Saturday, January 14, 2012

Hymns and Hers

I listen to two radio stations:  the local NPR one (even though I had vowed to give up NPR for their hypocrisy, I fell away from my vow) and the local Moody station.  On one I get news, on the other music.  Today I heard Fernando Ortega sing one of the most common hymns of American experience, "Come Thou Fount."

I know all the words by heart, (well, the first, second, and last stanzas--Baptists are notorious for not singing the third stanzas).  However, I only remember them to music, so I had to look at another website.

Come Thou Fount of every blessing
Tune my heart to sing Thy grace;
Streams of mercy, never ceasing,
Call for songs of loudest praise
Teach me some melodious sonnet,
Sung by flaming tongues above.
Praise the mount! I'm fixed upon it,
Mount of God's unchanging love.

2. Here I raise my Ebenezer;
Hither by Thy help I'm come;
And I hope, by Thy good pleasure,
Safely to arrive at home.
Jesus sought me when a stranger,
Wandering from the fold of God;
He, to rescue me from danger,
Interposed His precious blood.

3. O to grace how great a debtor
Daily I'm constrained to be!
Let that grace now like a fetter,
Bind my wandering heart to Thee.
Prone to wander, Lord, I feel it,
Prone to leave the God I love;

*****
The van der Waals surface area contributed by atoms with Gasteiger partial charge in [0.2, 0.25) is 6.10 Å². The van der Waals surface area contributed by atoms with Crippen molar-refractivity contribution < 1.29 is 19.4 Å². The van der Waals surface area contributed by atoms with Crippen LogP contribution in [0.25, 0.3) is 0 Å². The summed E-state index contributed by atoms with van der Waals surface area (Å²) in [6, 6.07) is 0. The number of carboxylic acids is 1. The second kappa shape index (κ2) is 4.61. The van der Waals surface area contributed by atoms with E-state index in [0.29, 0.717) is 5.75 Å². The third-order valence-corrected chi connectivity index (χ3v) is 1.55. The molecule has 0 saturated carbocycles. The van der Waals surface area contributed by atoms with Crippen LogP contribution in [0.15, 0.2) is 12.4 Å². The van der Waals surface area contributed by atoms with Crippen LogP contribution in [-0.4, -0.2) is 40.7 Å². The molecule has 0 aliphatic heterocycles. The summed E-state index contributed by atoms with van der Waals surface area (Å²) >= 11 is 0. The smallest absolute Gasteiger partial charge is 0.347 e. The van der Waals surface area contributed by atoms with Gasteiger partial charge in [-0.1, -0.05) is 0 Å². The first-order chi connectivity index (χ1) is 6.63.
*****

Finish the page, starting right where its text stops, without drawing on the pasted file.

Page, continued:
Here's my heart, O take and seal it,
Seal it for Thy courts above.

The words have been changed from the original text to be more singable and modern; some hymnals don't use Ebenezer anymore (what does the song have to do with Scrooge?).  But the verse that stings me, bothers me, and which I won't sing, is "Prone to wander, Lord, I feel it, Prone to leave the God I love."  Otherwise, I like the song, but I don't think some of the words of the last stanza are Biblical. 

I do not believe in steps of sanctification.  Yes, we grow, but there is no second blessing, etc.  We are sealed at conversion, not later, unto the day of redemption.  So to sing these words as a Christian makes no sense to me. 

You might say I am nitpicking, and you would be right, because quite a few of our songs are not really doctrinal.  We sing some really off the wall things in church because we are caught up in the moment and the tunes are nice and everyone else is singing.  We ask God to save us again when he already has; we focus too much on the experience and not the author of the experience; we talk too much about ourselves.   Even worse, we promise God actions we will never keep and we know we won't.  This is true of older songs as much as newer ones.

But now I am just complaining and sound curmudgeonly.  The gift of music is joyous, although we let it distort our thinking sometimes. 

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